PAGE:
Maui News

Hawai’i Launching Fall Prevention Campaign To Reduce Injuries/Deaths Among Seniors

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The Tai Chi for Health Institute is part of the Hawai’i State Department of Health’s fall prevention awareness campaign that targets seniors. Photo Courtesy: Tai Chi for Health Institute

With fall-related injuries and fatalities among Hawai‘i seniors reaching troubling numbers, the Hawai‘i State Department of Health and the Hawai‘i Fall Prevention Consortium are collaborating on a fall prevention awareness campaign that runs Aug. 22 through Sept. 22.

Over the past few years, fall-related accidents involving seniors in Hawaiʻi have led to an average of 128 deaths, 2,010 hospitalizations and 9,950 emergency room visits.

Falls disproportionately affect the elderly, and statistics show those older than age 65 are the most vulnerable. In addition to the emotional and physical impact on seniors and their caregivers, falls create a significant financial toll on families and the healthcare system. Annually, in Hawai’i, fall-related trauma results in $120 million in hospital and medical charges, according to a Department of Health (DOH) news release.

The campaign is in collaboration with The Tai Chi for Health Institute and City Mill. It features new public service announcements airing on Hawai‘i TV networks, a tai chi instructor workshop, “Fall Proof” workshops at City Mill, and community presentations focusing on falls prevention for older adults. All events will follow and are subject to COVID-19 pandemic restrictions.


The Hawai‘i Fall Prevention Consortium was founded in 2003 with support and leadership from DOH’s Emergency Medical Services and Injury Prevention System Branch. The consortium includes government agencies, professional associations, non-profit organizations, hospitals, care facilities and senior organizations. Hawai‘i’s fall prevention program was recognized as “the finest public awareness campaign in the nation” during a past NCOA National Falls Prevention Resources Conference in Virginia. 

“Almost every hour, 24 hours a day, 7 days a week, a senior with a fall-related injury is transported by ambulance to a hospital emergency department. Yet many falls and fall-related injuries can be prevented with existing knowledge and technology,”” said Dr. Alvin C. Bronstein, chief of DOH’s Emergency Medical Services and Injury Prevention System Branch.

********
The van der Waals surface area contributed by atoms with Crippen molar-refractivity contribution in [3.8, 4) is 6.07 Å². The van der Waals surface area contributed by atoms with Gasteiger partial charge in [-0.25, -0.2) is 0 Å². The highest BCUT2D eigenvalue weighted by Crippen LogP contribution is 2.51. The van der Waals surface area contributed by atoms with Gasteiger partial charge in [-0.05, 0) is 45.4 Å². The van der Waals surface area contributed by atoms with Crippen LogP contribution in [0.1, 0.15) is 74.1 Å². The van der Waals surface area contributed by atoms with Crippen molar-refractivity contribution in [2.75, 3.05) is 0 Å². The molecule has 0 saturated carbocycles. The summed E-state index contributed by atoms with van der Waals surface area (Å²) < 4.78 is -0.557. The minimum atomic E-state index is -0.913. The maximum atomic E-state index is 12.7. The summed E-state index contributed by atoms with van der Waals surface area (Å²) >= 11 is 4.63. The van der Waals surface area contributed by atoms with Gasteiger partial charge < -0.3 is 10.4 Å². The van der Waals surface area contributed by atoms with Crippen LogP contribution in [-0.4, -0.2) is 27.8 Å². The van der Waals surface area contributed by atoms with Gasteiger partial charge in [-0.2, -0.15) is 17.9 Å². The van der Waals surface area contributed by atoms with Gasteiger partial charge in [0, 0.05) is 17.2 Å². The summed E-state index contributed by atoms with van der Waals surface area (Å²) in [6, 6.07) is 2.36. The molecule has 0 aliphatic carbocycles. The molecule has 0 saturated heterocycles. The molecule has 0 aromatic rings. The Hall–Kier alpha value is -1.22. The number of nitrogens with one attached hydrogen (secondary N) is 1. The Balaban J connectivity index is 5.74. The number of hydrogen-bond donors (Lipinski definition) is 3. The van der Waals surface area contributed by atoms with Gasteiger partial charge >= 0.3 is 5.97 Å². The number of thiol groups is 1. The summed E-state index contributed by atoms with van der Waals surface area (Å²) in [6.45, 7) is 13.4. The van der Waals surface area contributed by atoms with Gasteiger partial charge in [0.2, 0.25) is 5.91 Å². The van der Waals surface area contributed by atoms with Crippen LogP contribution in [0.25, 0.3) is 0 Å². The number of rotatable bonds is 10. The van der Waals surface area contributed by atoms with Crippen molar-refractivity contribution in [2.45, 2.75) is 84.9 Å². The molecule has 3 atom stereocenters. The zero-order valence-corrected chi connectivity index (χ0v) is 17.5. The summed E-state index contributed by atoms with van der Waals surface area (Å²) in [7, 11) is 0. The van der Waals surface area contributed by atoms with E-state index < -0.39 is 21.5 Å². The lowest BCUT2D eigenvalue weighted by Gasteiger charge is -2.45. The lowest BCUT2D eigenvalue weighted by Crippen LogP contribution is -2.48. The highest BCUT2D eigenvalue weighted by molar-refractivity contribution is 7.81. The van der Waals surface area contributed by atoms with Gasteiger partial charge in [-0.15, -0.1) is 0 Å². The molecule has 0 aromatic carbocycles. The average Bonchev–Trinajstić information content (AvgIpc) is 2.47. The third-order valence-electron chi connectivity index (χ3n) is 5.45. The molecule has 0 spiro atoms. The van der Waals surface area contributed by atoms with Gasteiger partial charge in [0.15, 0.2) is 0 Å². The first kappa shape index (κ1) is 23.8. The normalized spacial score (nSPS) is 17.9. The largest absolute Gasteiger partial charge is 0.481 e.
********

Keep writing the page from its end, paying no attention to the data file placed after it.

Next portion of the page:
The following programs are offered during the fall awareness campaign:


“Aging Isn’t for Sissies:”

This award-winning presentation uses humor to educate participants about all major fall prevention techniques including medication reviews by a pharmacist or doctor, annual eye examinations, a home safety check, a question and answer session with your doctor, and the option of using a “medical alert” device, especially for those living alone. Call 808-733-9202 to find out if there is a program in your area.

Tai Chi for Arthritis/Fall Prevention Instructor Workshop:


A Tai Chi for Arthritis/Fall Prevention Instructor Workshop is being held to re-certify instructors. This is a CDC-sponsored exercise program that teaches attendees how to relax mind and body. The program uses choreographed and classic tai chi movements linking total body movements into maximum physical and mental health benefits.

Tai chi is one of the world’s leading fall prevention exercises and supported by CDC as a valuable fall prevention activity. For information on community classes based on pandemic restrictions, call 808-733-9202 or visit:

“Fall-Proof” Senior Assistive Safety Devices for Home Workshop: The City Mill stores located on Nimitz Highway and in Pearl City on O‘ahu host this program. See participating City Mill stores for a schedule of these workshops.

The Hawai‘i State DOH offers the following important advice to seniors, their family members and caregivers to prevent falls and fall-related injuries that can limit mobility and independence:

  • Annually review your medications with your doctor or pharmacist to ensure they are not affecting your balance.
  • Receive annual eye examinations.
  • If you live alone, a Personal Electronic Safety Device is essential. These devices save lives every day.
  • Make your home safer by removing fall hazards and improving lighting.
  • Exercise regularly to increase balance and flexibility. According to the CDC, evidence-based exercise programs such as Tai Chi for Health can increase strength and improve balance, making falls much less likely.

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